The killings and kidnappings rocking Mexico












Protesters demand justice for the missing students from Ayotzinapa in Mexico

TENS OF thousands of people marched throughout Mexico on October 9, to demand justice for 43 missing students from the Normal Rural School at Ayotzinapa. The student teachers were last seen being herded onto buses after police killed six of them in two shooting incidents.

The marches came amid the discovery of several shallow mass graves near the location where the student teachers were last seen. The graves contain dozens of burned and maimed bodies—Mexican authorities say months of DNA testing may be necessary to determine their identities.

But the discovery has led to shock and horror across all of Mexico, fixing the nation’s attention on the plight of the missing students now feared murdered in the most brazen act of political violence in more than a generation.

In Mexico City, parents and students from the teachers’ college in Ayotzinapa led the October 9 mass demonstration as protesters carried signs and banners with the names of the missing students and crosses with the names of those killed in the police shooting, which also left 25 injured. Many are using the slogan “Hasta encontrarlos” (“Until we find them”) in their organizing efforts and as an expression of hope that some of the students may still be alive.

Parents of the victims and other students suspect that police turned over the 43 missing students to the local criminal organization Guerreros Unidos. Recent investigations indicate that Guerreros Unidos has ties to local politicians, including the mayor of Iguala, who has been in hiding since the shootings took place.

An international outcry has forced the federal government to send in the army and federal police to look for the missing students. More than 20 police, as well as some Guerreros Unidos members, have already been taken into custody, but have yet to face criminal charges over the murders and kidnappings.

While authorities work to identify the bodies and locate the Iguala mayor, protests, mobilizations and blockades continue across the country. The left wing of the national teachers’ union and the rural teachers’ colleges have called for an indefinite strike until the missing students are found.

The Raúl Isidro Burgos Normal Rural School at Ayotzinapa is near Chilpancingo, the capital of the state of Guerrero. The school is a teachers’ college established in 1926 as part of a national program to train teachers and extend public education to rural communities throughout Mexico. During the presidency of Lázaro Cárdenas in the 1930s, a socialist curriculum was adopted throughout the school system.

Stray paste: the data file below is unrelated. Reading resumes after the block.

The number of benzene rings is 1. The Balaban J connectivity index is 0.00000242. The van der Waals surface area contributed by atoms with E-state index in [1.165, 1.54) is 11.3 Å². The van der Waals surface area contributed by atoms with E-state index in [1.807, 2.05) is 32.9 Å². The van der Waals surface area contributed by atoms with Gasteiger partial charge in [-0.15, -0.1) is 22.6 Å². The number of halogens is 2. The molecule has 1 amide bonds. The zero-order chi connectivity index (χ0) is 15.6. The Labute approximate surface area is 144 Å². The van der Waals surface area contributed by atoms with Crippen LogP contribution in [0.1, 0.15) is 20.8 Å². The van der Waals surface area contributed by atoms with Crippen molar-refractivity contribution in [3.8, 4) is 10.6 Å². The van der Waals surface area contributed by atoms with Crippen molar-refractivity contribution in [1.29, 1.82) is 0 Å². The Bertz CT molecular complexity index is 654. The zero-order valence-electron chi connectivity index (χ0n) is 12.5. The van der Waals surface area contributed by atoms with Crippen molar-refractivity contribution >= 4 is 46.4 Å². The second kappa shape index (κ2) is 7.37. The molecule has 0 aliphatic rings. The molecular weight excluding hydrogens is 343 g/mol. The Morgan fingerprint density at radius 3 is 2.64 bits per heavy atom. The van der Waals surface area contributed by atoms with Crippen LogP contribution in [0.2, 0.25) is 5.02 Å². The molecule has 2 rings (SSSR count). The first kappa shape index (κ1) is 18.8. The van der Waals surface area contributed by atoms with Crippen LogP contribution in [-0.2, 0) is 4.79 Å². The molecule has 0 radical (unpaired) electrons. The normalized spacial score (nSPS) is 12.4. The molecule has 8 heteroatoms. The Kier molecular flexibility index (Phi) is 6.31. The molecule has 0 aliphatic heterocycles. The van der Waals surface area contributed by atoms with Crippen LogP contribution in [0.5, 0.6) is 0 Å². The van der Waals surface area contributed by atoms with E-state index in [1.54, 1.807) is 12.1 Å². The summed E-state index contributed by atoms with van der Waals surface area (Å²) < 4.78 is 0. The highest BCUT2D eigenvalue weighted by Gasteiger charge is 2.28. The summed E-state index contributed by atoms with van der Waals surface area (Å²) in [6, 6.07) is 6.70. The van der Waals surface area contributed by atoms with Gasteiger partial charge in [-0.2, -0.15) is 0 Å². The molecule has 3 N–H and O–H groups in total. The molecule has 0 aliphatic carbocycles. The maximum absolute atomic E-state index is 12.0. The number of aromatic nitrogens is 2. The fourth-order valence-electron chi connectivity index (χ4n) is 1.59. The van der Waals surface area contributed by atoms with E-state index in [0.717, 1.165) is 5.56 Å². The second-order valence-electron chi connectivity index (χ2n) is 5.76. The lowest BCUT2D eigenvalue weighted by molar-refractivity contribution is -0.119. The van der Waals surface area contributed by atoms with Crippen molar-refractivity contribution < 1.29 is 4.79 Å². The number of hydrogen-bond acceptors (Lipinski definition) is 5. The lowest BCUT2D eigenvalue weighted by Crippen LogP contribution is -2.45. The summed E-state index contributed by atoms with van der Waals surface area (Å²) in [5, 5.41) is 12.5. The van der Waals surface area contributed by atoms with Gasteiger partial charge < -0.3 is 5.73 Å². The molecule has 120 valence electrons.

Although the curriculum was slowly phased out at other schools, Ayotzinapa is one of the few schools that preserved it. The school is well known for this left-wing legacy, and some of Mexico’s best-known radical leaders and guerrilla fighters, including Lucio Cabañas Barrientos and Genaro Vázquez Rojas, studied there. Thus, the government often refers to the school as a “breeding ground for guerrillas.”

The school has a strong tradition of resistance and a militant student union. The Federation of Socialist Rural Students of Mexico (FESCSM) organizes the curriculum and runs the school together with teachers. Chronic underfunding, however, has threatened the Rural Normal School of Ayotzinapa. For years, the FECSEM has fought for more funding and opposed efforts to reform the school and its curriculum, often blockading highways and clashing with police.

Graduates from Ayotzinapa have also been the backbone of the National Coordinator of Education Workers (CNTE)—the left-wing section of the national teacher’s union—in Guerrero state, where opposition to the neoliberal education reform agenda of the ruling Institutional Revolutionary Party (PRI) has been strongest.

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STUDENTS FROM the Normal School at Ayotzinapa are no strangers to harassment by police, given their history of resistance, but the attack they suffered on Friday, September 26, is unprecedented. Police violence on this scale hasn’t been seen in Mexico since the massacre of Tlatelolco when army forces killed and disappeared university students on the eve of the 1968 Olympics.